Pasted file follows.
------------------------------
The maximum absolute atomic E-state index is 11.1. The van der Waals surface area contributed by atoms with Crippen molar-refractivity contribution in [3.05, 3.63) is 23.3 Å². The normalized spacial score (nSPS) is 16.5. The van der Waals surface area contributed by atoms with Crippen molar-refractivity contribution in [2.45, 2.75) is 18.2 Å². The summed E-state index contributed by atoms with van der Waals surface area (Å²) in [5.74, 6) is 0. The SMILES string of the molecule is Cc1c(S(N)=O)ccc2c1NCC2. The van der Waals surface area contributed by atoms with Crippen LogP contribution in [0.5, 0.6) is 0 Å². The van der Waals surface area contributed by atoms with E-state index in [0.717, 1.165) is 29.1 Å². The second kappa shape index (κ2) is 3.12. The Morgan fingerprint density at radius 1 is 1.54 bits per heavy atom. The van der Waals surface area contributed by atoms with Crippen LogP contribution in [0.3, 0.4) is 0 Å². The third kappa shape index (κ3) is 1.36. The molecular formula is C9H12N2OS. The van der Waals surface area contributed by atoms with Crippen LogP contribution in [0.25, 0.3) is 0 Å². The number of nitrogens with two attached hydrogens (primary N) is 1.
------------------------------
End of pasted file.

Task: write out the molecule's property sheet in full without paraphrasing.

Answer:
The maximum absolute atomic E-state index is 11.1. The van der Waals surface area contributed by atoms with Crippen molar-refractivity contribution in [3.05, 3.63) is 23.3 Å². The normalized spacial score (nSPS) is 16.5. The van der Waals surface area contributed by atoms with Crippen molar-refractivity contribution in [2.45, 2.75) is 18.2 Å². The summed E-state index contributed by atoms with van der Waals surface area (Å²) in [5.74, 6) is 0. The SMILES string of the molecule is Cc1c(S(N)=O)ccc2c1NCC2. The van der Waals surface area contributed by atoms with Crippen LogP contribution in [0.5, 0.6) is 0 Å². The van der Waals surface area contributed by atoms with E-state index in [0.717, 1.165) is 29.1 Å². The second kappa shape index (κ2) is 3.12. The Morgan fingerprint density at radius 1 is 1.54 bits per heavy atom. The van der Waals surface area contributed by atoms with Crippen LogP contribution in [0.3, 0.4) is 0 Å². The third kappa shape index (κ3) is 1.36. The molecular formula is C9H12N2OS. The van der Waals surface area contributed by atoms with Crippen LogP contribution in [0.25, 0.3) is 0 Å². The number of nitrogens with two attached hydrogens (primary N) is 1.